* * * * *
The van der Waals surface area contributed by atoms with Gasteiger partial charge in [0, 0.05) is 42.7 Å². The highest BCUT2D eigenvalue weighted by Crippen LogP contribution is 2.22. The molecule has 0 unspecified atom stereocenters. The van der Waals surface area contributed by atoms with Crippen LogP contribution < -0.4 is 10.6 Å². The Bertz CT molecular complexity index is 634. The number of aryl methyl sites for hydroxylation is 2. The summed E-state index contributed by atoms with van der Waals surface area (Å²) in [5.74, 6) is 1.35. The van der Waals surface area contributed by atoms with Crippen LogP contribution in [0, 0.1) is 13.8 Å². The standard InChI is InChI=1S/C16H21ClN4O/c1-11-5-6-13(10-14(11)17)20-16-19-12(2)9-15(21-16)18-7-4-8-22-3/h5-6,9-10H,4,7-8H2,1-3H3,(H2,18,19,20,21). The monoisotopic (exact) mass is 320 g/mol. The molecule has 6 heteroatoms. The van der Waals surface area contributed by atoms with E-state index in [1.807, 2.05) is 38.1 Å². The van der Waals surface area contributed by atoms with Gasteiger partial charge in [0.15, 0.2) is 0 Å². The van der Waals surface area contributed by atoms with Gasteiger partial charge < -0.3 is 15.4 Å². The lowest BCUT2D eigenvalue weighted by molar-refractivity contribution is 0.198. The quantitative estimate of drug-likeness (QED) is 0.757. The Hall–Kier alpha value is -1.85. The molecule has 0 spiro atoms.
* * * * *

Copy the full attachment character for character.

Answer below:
The van der Waals surface area contributed by atoms with Gasteiger partial charge in [0, 0.05) is 42.7 Å². The highest BCUT2D eigenvalue weighted by Crippen LogP contribution is 2.22. The molecule has 0 unspecified atom stereocenters. The van der Waals surface area contributed by atoms with Crippen LogP contribution < -0.4 is 10.6 Å². The Bertz CT molecular complexity index is 634. The number of aryl methyl sites for hydroxylation is 2. The summed E-state index contributed by atoms with van der Waals surface area (Å²) in [5.74, 6) is 1.35. The van der Waals surface area contributed by atoms with Crippen LogP contribution in [0, 0.1) is 13.8 Å². The standard InChI is InChI=1S/C16H21ClN4O/c1-11-5-6-13(10-14(11)17)20-16-19-12(2)9-15(21-16)18-7-4-8-22-3/h5-6,9-10H,4,7-8H2,1-3H3,(H2,18,19,20,21). The monoisotopic (exact) mass is 320 g/mol. The molecule has 6 heteroatoms. The van der Waals surface area contributed by atoms with E-state index in [1.807, 2.05) is 38.1 Å². The van der Waals surface area contributed by atoms with Gasteiger partial charge in [0.15, 0.2) is 0 Å². The van der Waals surface area contributed by atoms with Gasteiger partial charge < -0.3 is 15.4 Å². The lowest BCUT2D eigenvalue weighted by molar-refractivity contribution is 0.198. The quantitative estimate of drug-likeness (QED) is 0.757. The Hall–Kier alpha value is -1.85. The molecule has 0 spiro atoms.